Children reading at Red level will be able to synthesise information from different places in a text. They are beginning to recognise how layers of meaning allow for the build-up of humour or tension and are able to discuss how the author has achieved the effects.
How to support your child reading Red level books
The books at this level are written in a much more subtle way than in previous levels which means that it is important that the reader is fully engaged with the process of reading and alert to the language and vocabulary the writer is using. This level is more advanced than many books that are sold to adults but these stories are not intended to be just ‘leisure reads’. Although your child should enjoy them, the books need the reader to be fully alert and willing to learn.
You can help them by:
continuing to make a time available for regular quiet reading sessions, and reading your book while your child reads.
Suggest that your child invites friends who are also reading the book to a ‘Book Group’. If you skim-read the book first – or ask your child’s teacher – you can prepare some questions for the book group to discuss.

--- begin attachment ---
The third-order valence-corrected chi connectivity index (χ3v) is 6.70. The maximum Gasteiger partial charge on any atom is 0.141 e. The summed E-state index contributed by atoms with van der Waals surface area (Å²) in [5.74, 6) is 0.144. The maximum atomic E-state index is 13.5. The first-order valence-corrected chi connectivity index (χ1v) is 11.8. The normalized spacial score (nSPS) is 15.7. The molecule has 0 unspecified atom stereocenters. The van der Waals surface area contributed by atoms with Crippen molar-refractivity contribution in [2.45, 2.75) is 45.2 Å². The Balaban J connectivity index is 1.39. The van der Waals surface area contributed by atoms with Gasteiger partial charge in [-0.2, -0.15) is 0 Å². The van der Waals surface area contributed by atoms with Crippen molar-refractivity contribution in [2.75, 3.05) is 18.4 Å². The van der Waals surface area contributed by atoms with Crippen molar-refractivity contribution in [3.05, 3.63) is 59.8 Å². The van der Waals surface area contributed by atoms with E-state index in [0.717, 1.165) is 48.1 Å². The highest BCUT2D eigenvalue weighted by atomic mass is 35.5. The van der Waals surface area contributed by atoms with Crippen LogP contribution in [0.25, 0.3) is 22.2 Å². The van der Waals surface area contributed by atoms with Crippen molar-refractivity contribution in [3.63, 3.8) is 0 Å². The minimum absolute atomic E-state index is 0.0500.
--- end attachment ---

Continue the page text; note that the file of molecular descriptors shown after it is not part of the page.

Before a reading session, ask your child to find and note down some particular information. It could relate to the plot or it could be something like: a really good descriptive passage; three words which are adventurous; two words you want to use in your next piece of writing; an example of something typical a character does or says; how one character’s reaction to another shows their relationship … There are lots of questions you can ask which don’t mean you have to know the book yourself, but just serve to alert your child to its possibilities.